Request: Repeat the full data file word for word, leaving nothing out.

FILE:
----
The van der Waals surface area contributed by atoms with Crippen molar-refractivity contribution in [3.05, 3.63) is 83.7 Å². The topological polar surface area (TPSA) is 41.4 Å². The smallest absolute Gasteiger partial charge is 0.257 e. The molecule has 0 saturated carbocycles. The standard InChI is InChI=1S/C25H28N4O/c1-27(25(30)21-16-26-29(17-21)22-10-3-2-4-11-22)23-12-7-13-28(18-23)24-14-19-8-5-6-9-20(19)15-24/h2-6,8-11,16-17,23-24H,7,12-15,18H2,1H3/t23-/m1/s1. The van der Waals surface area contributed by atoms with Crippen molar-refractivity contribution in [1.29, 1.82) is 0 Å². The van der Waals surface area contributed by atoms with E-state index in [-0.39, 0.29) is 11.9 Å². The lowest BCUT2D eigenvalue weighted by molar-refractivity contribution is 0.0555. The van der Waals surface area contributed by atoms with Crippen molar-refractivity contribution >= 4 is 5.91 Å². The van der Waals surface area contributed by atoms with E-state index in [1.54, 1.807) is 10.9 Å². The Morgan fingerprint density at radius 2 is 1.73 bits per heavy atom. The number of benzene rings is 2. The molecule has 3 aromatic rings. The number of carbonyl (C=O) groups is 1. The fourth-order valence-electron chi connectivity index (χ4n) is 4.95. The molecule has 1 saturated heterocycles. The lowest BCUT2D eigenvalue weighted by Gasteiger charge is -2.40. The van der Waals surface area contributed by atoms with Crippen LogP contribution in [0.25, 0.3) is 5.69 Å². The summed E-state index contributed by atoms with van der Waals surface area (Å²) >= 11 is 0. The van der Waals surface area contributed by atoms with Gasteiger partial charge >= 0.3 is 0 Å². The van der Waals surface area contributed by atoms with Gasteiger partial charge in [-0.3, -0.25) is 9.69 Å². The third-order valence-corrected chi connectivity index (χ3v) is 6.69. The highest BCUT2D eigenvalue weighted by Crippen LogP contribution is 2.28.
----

The van der Waals surface area contributed by atoms with Crippen molar-refractivity contribution in [3.05, 3.63) is 83.7 Å². The topological polar surface area (TPSA) is 41.4 Å². The smallest absolute Gasteiger partial charge is 0.257 e. The molecule has 0 saturated carbocycles. The standard InChI is InChI=1S/C25H28N4O/c1-27(25(30)21-16-26-29(17-21)22-10-3-2-4-11-22)23-12-7-13-28(18-23)24-14-19-8-5-6-9-20(19)15-24/h2-6,8-11,16-17,23-24H,7,12-15,18H2,1H3/t23-/m1/s1. The van der Waals surface area contributed by atoms with Crippen molar-refractivity contribution in [1.29, 1.82) is 0 Å². The van der Waals surface area contributed by atoms with E-state index in [-0.39, 0.29) is 11.9 Å². The lowest BCUT2D eigenvalue weighted by molar-refractivity contribution is 0.0555. The van der Waals surface area contributed by atoms with Crippen molar-refractivity contribution >= 4 is 5.91 Å². The van der Waals surface area contributed by atoms with E-state index in [1.54, 1.807) is 10.9 Å². The Morgan fingerprint density at radius 2 is 1.73 bits per heavy atom. The number of benzene rings is 2. The molecule has 3 aromatic rings. The number of carbonyl (C=O) groups is 1. The fourth-order valence-electron chi connectivity index (χ4n) is 4.95. The molecule has 1 saturated heterocycles. The lowest BCUT2D eigenvalue weighted by Gasteiger charge is -2.40. The van der Waals surface area contributed by atoms with Crippen LogP contribution in [0.25, 0.3) is 5.69 Å². The summed E-state index contributed by atoms with van der Waals surface area (Å²) >= 11 is 0. The van der Waals surface area contributed by atoms with Gasteiger partial charge >= 0.3 is 0 Å². The van der Waals surface area contributed by atoms with Gasteiger partial charge in [-0.3, -0.25) is 9.69 Å². The third-order valence-corrected chi connectivity index (χ3v) is 6.69. The highest BCUT2D eigenvalue weighted by Crippen LogP contribution is 2.28.